Blog of the Volunteering Convention: Volunteering brings young Roma together
The Blog of the II Convention on Volunteering gives interesting insights into all different dimensions of volunteering around Europe. Take some time and find out, how young people engage actively as volunteers! Today there was an article about ternYpe!
He comes from Spain, but he has been to Poland last week and spends a lot of time traveling. Vicente Rodriguez Fernandez is a young professional who works in creative education – and a member of the Roma community in Spain. “It is a very dense community,” he says, “it takes time to gain their trust, but if you have their trust, you will have 100% of it.” Vicente Rodriguez Fernandez provides education material for Roma children in schools, but also the Spanish culture ministry and other institutions. “Education through art” is the idea that he pursues, and he is very successful in it.
Rodriguez Fernandez is also a member of ternYpe, the International Roma Youth Network. The association brings together young Roma and young non-Roma under a common roof. Among others, it organizes field trips or teaching activities for kids. So far, ternYpe is etablished in Albania, Bulgaria, Germany, Nungary, Italy, Macedonia, Poland, Slovakia and Spain.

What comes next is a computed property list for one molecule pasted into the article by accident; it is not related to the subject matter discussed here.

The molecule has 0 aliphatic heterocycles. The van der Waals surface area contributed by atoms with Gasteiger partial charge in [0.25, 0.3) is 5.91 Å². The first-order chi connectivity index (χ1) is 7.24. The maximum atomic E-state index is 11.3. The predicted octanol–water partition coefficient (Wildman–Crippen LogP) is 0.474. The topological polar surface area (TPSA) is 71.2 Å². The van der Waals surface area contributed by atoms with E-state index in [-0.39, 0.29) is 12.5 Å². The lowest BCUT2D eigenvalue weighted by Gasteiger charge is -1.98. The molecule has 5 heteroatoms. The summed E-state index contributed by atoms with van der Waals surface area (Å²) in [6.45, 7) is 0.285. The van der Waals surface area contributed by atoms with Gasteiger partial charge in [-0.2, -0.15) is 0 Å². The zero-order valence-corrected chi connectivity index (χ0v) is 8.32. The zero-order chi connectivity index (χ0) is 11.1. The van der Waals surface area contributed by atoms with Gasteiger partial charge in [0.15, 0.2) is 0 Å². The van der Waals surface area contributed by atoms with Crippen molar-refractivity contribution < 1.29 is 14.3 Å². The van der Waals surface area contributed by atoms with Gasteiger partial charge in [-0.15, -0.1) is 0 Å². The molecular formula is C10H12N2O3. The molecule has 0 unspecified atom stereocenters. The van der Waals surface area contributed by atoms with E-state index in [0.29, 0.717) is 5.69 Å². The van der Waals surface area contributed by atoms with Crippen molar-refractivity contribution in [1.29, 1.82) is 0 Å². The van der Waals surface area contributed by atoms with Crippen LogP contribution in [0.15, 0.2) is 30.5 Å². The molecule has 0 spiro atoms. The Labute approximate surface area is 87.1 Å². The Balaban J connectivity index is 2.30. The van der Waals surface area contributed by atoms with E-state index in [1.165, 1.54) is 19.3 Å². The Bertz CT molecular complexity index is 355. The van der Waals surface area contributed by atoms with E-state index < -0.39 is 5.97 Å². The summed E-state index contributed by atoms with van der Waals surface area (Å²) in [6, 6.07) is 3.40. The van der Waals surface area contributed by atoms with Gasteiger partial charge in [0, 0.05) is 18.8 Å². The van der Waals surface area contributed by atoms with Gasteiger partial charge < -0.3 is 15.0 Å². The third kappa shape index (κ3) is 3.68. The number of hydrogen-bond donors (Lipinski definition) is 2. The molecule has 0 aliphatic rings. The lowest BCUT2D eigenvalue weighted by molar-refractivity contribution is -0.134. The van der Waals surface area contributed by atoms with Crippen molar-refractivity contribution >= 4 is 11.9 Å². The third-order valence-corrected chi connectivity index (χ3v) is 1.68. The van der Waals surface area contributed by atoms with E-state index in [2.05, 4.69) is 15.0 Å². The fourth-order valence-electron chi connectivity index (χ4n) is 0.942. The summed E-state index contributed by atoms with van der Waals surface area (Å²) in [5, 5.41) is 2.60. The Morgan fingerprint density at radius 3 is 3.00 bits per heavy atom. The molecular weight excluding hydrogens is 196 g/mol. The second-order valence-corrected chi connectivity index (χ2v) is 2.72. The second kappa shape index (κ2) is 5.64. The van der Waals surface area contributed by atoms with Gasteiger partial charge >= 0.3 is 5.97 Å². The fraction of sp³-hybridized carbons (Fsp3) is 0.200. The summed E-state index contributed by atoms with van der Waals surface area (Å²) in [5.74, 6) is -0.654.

“The fact that we have managed to establish this organization is already a success,” says Jonathan Mack from Germany, who spent time volunteering with other associations before he joined ternYpe. “We are able to build a network around the families that take such an important role in the Roma community.” Then Mack clears up a common prejudice in European society. “98% of all Roma are established today. They have a house and strive for a job, a place at a unversity. Only, like everybody, they will consider moving if they find a better opportunity abroad.”
TernYpe also faces problems, mostly in convincing short-term volunteers to taking responsibility over a longer period. “It teaches young people a lot,” says Jonathan Mack, “but there is often a financial barrier to volunteering. You volunteer when your basic needs are taken care of. But try that when you work 50 hours and more to make a living.”
Yet, it is not impossible to find time for volunteering in the Roma community. Vicente Rodriguez Fernandez dropped out of school when he was 12. He did not learn his fluent English in school but by repeating Boy Dylan Songs. Now he produces documentaries for a ministry and he finds time to give his help tothe International Roma Network. TernYpe is working hard to give other the same development possibilities as him.